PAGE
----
We are all experiencing stress, anxiety, worry and numerous other mental health symptoms during this coronavirus pandemic. As adults, we have many stressors involved with this crisis, worry about jobs, income, bills, and, dominating it all, worry about our health and the health of our loved ones. Those with children need to be aware of the possible signs of mental health symptoms in their children, as they are just as susceptible to stress and worry as you.
Some of the reactions from children and teens come from what they observe and hear from the adults around them. If parents are stressing and showing signs of anxiety, their children will reflect this in their behavior. If the adults are dealing with this COVID-19 crisis calmly and confidently, that will provide the support and reassurance their children need. There are many symptoms your child will exhibit if they are excessively stressed, anxious, or depressed. Not all children respond the same, but there are several signs you can watch for.
Behavior Changes to Watch for in Your Child
- Excessive crying or irritation in younger children
- Recurrence of previously outgrown behaviors (toileting accidents, bedwetting, etc.)
- Excessive worry or sadness
- Unhealthy eating or sleeping habits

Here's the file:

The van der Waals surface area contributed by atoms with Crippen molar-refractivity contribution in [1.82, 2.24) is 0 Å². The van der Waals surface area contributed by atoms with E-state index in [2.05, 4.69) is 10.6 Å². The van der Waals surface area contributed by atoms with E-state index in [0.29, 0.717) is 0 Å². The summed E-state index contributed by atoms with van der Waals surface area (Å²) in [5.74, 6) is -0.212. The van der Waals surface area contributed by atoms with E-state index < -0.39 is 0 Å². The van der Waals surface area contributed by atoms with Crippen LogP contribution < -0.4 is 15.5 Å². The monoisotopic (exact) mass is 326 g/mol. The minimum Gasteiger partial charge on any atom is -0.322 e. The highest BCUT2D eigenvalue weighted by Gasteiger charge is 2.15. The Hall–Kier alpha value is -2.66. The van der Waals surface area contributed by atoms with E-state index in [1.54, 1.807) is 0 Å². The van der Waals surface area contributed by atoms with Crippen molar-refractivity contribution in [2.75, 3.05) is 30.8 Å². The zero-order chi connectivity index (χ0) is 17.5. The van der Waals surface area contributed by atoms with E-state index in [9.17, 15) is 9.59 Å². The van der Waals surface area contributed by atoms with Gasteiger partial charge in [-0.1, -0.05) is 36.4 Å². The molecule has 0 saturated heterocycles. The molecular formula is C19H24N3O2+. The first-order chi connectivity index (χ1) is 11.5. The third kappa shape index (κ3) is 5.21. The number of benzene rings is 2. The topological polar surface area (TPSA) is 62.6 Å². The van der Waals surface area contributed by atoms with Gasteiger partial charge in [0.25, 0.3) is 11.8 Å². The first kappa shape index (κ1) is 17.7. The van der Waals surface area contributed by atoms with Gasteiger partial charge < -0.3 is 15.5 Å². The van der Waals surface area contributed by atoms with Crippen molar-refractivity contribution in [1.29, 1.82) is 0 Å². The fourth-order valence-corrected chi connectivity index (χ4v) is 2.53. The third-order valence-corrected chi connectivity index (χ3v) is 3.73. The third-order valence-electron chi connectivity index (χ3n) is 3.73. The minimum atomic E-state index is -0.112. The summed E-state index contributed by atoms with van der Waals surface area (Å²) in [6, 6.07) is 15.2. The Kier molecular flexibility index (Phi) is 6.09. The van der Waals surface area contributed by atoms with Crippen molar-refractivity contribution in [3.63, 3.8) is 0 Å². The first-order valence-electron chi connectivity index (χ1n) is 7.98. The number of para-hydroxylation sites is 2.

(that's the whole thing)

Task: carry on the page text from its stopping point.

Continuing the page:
- Irritability and “acting out” behaviors in teens
- Poor school performance or avoiding school (including online assignments)
- Difficulty with attention and concentration
- Avoidance of activities they enjoyed in the past
- Unexplained headaches or body pain
- Use of alcohol, tobacco, or other drugs
You can help your child by being calm and confident, and reassuring them that they are safe. The calmer you are and the more matter of fact you are about the crisis, the calmer your child will be and the safer they will feel. Talk with your child about the outbreak but be calm and provide them with facts they can understand, do not overload them. Conduct any conversations with other adults about the crisis where the children cannot overhear. Limit the news media, not just for your child, but for yourself so that you do not become overwhelmed. Any media young children see may be frightening and difficult for them to process, so avoid their exposure to media as much as possible.
Another approach you can use to limit their stress and anxiety is by keeping your children physically active every day and maintaining a routine. Schedule school time, learning activities, fun activities, and walks or outside play time. Make sure they are getting plenty of breaks, eating correctly, and getting proper sleep on a schedule. It is easy when school is not in session to allow children to play and sleep when they want, but lack of a proper schedule will impact the effectiveness of the sleep they do get. Make sure that you are also getting proper food, sleep and exercise to maintain your own mental health.
If your child is experiencing any of the above mental health symptoms, contact Aspire Counseling Center and speak with one of our mental health experts. Aspire is here to help you through this crisis and anytime you need guidance in maintaining the mental health of you or your family.
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